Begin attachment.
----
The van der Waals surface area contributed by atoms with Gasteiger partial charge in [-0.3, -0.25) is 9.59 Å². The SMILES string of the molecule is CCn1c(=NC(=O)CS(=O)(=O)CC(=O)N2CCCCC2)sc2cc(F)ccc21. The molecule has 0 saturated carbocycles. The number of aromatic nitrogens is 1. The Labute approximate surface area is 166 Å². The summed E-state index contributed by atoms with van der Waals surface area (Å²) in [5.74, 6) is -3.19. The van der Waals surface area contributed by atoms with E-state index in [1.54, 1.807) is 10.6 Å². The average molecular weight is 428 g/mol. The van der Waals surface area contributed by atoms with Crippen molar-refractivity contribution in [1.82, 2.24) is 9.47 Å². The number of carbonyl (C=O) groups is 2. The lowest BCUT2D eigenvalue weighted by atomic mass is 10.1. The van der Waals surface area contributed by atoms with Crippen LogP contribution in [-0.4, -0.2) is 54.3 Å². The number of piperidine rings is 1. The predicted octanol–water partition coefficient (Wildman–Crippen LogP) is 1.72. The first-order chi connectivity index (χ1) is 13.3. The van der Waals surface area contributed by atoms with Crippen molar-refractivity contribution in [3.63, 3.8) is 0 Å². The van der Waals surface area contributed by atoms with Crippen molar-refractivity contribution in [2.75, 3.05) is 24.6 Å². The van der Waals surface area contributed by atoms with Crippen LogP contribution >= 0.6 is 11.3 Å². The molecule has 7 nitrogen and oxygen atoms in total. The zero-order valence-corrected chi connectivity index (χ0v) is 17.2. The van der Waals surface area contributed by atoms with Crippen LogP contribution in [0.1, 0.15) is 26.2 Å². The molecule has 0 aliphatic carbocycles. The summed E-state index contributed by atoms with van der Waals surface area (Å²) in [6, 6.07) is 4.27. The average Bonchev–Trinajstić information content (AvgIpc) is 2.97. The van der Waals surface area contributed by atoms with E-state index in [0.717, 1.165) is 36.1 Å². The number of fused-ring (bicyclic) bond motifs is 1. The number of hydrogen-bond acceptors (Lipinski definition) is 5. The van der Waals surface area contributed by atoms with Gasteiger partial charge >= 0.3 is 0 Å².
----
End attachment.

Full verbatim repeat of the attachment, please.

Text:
The van der Waals surface area contributed by atoms with Gasteiger partial charge in [-0.3, -0.25) is 9.59 Å². The SMILES string of the molecule is CCn1c(=NC(=O)CS(=O)(=O)CC(=O)N2CCCCC2)sc2cc(F)ccc21. The molecule has 0 saturated carbocycles. The number of aromatic nitrogens is 1. The Labute approximate surface area is 166 Å². The summed E-state index contributed by atoms with van der Waals surface area (Å²) in [5.74, 6) is -3.19. The van der Waals surface area contributed by atoms with E-state index in [1.54, 1.807) is 10.6 Å². The average molecular weight is 428 g/mol. The van der Waals surface area contributed by atoms with Crippen molar-refractivity contribution in [1.82, 2.24) is 9.47 Å². The number of carbonyl (C=O) groups is 2. The lowest BCUT2D eigenvalue weighted by atomic mass is 10.1. The van der Waals surface area contributed by atoms with Crippen LogP contribution in [-0.4, -0.2) is 54.3 Å². The number of piperidine rings is 1. The predicted octanol–water partition coefficient (Wildman–Crippen LogP) is 1.72. The first-order chi connectivity index (χ1) is 13.3. The van der Waals surface area contributed by atoms with Crippen molar-refractivity contribution in [3.63, 3.8) is 0 Å². The van der Waals surface area contributed by atoms with Crippen molar-refractivity contribution in [2.75, 3.05) is 24.6 Å². The van der Waals surface area contributed by atoms with Crippen LogP contribution >= 0.6 is 11.3 Å². The molecule has 7 nitrogen and oxygen atoms in total. The zero-order valence-corrected chi connectivity index (χ0v) is 17.2. The van der Waals surface area contributed by atoms with Crippen LogP contribution in [0.1, 0.15) is 26.2 Å². The molecule has 0 aliphatic carbocycles. The summed E-state index contributed by atoms with van der Waals surface area (Å²) in [6, 6.07) is 4.27. The average Bonchev–Trinajstić information content (AvgIpc) is 2.97. The van der Waals surface area contributed by atoms with E-state index in [0.717, 1.165) is 36.1 Å². The number of fused-ring (bicyclic) bond motifs is 1. The number of hydrogen-bond acceptors (Lipinski definition) is 5. The van der Waals surface area contributed by atoms with Gasteiger partial charge >= 0.3 is 0 Å².